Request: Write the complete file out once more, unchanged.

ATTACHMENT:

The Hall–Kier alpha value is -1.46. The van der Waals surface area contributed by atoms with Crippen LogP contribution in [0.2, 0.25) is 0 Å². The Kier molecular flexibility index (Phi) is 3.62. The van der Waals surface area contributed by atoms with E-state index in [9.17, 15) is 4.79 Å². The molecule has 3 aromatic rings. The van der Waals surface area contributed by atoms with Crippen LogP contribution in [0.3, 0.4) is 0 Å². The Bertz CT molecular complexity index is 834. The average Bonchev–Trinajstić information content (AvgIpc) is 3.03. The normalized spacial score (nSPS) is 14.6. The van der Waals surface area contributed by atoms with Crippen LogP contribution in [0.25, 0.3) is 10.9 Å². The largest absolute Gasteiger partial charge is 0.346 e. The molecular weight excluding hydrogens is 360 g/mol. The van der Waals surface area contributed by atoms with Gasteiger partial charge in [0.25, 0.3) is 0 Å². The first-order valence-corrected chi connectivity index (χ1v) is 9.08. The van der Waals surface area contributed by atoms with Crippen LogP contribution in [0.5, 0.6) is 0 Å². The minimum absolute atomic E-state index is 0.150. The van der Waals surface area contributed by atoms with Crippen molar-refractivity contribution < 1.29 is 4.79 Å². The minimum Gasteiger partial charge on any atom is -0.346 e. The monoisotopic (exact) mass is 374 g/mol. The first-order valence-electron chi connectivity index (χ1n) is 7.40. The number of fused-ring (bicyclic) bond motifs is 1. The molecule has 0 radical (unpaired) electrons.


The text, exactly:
The Hall–Kier alpha value is -1.46. The van der Waals surface area contributed by atoms with Crippen LogP contribution in [0.2, 0.25) is 0 Å². The Kier molecular flexibility index (Phi) is 3.62. The van der Waals surface area contributed by atoms with E-state index in [9.17, 15) is 4.79 Å². The molecule has 3 aromatic rings. The van der Waals surface area contributed by atoms with Crippen LogP contribution in [0.3, 0.4) is 0 Å². The Bertz CT molecular complexity index is 834. The average Bonchev–Trinajstić information content (AvgIpc) is 3.03. The normalized spacial score (nSPS) is 14.6. The van der Waals surface area contributed by atoms with Crippen LogP contribution in [0.25, 0.3) is 10.9 Å². The largest absolute Gasteiger partial charge is 0.346 e. The molecular weight excluding hydrogens is 360 g/mol. The van der Waals surface area contributed by atoms with Gasteiger partial charge in [0.25, 0.3) is 0 Å². The first-order valence-corrected chi connectivity index (χ1v) is 9.08. The van der Waals surface area contributed by atoms with Crippen LogP contribution in [0.5, 0.6) is 0 Å². The minimum absolute atomic E-state index is 0.150. The van der Waals surface area contributed by atoms with Crippen molar-refractivity contribution < 1.29 is 4.79 Å². The minimum Gasteiger partial charge on any atom is -0.346 e. The monoisotopic (exact) mass is 374 g/mol. The first-order valence-electron chi connectivity index (χ1n) is 7.40. The number of fused-ring (bicyclic) bond motifs is 1. The molecule has 0 radical (unpaired) electrons.